ONS develops algorithm to tell how green Britain's gardens to help tackle flooding and CO2 levels

Charles Hymas
The ONS has developed an algorithmic technology that can measure how green our gardens are - PA

Britain’s official statisticians have developed an algorithmic technology that can measure how green are all our gardens in a bid to help combat flooding and reduce pollution and CO2.

Within any town or city, the Office for National Statistics (ONS) will be able to pinpoint the proportion of vegetation in each and every garden versus the amount of paving, patios, decking or rockery.

It is critical with the onset of climate change because it will enable planners to establish how well each town and city’s vegetation can soak up carbon dioxide and withstand flooding. Town planners can then adapt public policies to encourage residents to make their gardens greener.

The more vegetation gardens have, then the more cities and towns are able to clean up the air that their residents breathe and the better they can soak up run-off water to combat floods. Vegetation also cools cities, particularly as heat climbs.

The “machine learning” technology analyses aerial images through both the normal light spectrum and infrared and has been taught to distinguish between paving, decking and even artificial grass and natural vegetation.

It has established the average British garden is 62 per cent greenery, with 38 per cent inert. There are, however, significant differences between cities.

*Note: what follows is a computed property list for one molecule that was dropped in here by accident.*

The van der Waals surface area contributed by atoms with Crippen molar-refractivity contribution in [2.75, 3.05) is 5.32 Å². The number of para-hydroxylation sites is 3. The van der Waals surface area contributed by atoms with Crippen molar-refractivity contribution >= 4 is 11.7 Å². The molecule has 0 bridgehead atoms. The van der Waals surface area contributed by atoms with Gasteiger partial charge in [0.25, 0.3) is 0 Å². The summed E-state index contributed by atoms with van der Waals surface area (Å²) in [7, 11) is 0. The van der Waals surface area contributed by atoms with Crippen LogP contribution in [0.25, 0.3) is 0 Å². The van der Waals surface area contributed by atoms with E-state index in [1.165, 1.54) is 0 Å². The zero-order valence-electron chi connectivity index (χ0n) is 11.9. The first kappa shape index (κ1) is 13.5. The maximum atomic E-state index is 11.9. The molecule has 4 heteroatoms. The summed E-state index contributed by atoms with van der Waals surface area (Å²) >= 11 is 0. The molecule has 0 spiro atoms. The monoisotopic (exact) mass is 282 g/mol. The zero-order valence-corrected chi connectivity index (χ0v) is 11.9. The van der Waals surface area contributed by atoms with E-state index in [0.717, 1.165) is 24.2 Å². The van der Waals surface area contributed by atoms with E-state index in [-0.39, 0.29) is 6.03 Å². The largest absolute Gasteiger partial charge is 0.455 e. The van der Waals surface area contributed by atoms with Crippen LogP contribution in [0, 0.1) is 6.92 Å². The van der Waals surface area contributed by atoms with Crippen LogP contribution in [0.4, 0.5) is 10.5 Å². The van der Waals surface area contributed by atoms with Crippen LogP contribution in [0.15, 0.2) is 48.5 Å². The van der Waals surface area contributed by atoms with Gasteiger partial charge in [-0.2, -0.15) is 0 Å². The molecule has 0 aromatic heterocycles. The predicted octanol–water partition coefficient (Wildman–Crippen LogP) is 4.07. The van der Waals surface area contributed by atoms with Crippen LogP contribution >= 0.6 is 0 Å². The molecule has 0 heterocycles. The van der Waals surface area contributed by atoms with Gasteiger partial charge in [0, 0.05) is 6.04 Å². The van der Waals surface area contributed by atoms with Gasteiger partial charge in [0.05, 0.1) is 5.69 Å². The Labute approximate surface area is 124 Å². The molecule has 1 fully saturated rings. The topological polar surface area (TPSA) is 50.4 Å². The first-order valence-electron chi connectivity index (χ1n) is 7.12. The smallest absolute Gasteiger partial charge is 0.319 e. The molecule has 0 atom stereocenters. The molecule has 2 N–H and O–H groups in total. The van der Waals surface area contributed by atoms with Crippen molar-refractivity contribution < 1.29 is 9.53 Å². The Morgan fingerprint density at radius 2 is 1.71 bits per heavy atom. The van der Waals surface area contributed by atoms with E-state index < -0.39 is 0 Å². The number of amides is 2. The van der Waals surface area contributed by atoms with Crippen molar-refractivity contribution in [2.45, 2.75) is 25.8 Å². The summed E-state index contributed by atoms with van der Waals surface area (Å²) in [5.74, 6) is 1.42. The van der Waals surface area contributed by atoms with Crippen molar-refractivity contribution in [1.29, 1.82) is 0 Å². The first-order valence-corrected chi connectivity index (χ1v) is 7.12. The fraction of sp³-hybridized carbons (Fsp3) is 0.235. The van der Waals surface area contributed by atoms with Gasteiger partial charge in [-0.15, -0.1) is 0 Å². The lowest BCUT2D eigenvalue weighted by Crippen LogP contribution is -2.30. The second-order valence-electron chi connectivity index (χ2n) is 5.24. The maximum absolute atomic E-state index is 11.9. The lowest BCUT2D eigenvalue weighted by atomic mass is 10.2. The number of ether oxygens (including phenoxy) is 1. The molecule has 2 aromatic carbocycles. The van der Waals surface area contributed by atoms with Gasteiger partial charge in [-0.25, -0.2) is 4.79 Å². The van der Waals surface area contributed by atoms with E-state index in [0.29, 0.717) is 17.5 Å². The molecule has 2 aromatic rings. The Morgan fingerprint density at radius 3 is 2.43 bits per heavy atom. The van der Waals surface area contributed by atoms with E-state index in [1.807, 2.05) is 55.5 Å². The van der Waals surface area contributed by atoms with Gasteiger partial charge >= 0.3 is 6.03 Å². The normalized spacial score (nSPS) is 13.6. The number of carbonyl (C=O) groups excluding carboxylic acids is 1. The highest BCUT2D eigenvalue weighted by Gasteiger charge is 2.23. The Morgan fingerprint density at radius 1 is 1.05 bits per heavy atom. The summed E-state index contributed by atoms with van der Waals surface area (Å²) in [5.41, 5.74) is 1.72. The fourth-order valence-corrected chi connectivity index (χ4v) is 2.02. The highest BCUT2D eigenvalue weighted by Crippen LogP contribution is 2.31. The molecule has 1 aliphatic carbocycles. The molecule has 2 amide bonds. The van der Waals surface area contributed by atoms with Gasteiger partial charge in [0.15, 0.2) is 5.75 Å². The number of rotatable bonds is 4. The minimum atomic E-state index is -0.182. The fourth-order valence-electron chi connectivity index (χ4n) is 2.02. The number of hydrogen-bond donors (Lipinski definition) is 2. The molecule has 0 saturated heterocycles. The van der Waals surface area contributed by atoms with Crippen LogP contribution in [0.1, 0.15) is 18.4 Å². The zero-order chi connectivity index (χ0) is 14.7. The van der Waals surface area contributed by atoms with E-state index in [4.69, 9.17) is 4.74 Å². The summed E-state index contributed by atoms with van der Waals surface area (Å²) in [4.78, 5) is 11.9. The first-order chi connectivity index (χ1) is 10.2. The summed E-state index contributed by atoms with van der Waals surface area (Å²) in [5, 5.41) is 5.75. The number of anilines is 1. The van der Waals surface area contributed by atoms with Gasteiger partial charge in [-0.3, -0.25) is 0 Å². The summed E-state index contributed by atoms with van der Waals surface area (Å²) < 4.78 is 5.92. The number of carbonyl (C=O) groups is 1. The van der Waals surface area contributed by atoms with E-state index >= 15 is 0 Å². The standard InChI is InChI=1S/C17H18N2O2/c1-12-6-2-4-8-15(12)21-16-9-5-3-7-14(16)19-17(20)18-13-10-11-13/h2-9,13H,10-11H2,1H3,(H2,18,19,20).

Bristol and Cardiff, where the technology was tested by the ONS and Ordnance Survey, respectively recorded an average of 45 per cent and 54 per cent of vegetation in their gardens.

There are also huge variations within the cities between paved stone obsessives who have no interest in mowing a lawn and the jungle types who want to return to nature.

“Some gardens were almost entirely paved so the figure is close to 0, whilst other gardens are almost fully turfed and near to 100 per cent,” said the ONS.

The research is important because the United Nations predicts the proportion of the population worldwide living in cities will rise from 54 per cent to almost 70 per cent by 2050.

“We are trying to strengthen and  improve our understanding of natural capital [the ecosystem that makes human life possible] and statistics on green space in the UK,” said Tom Smith, director of the ONS’s data science campus.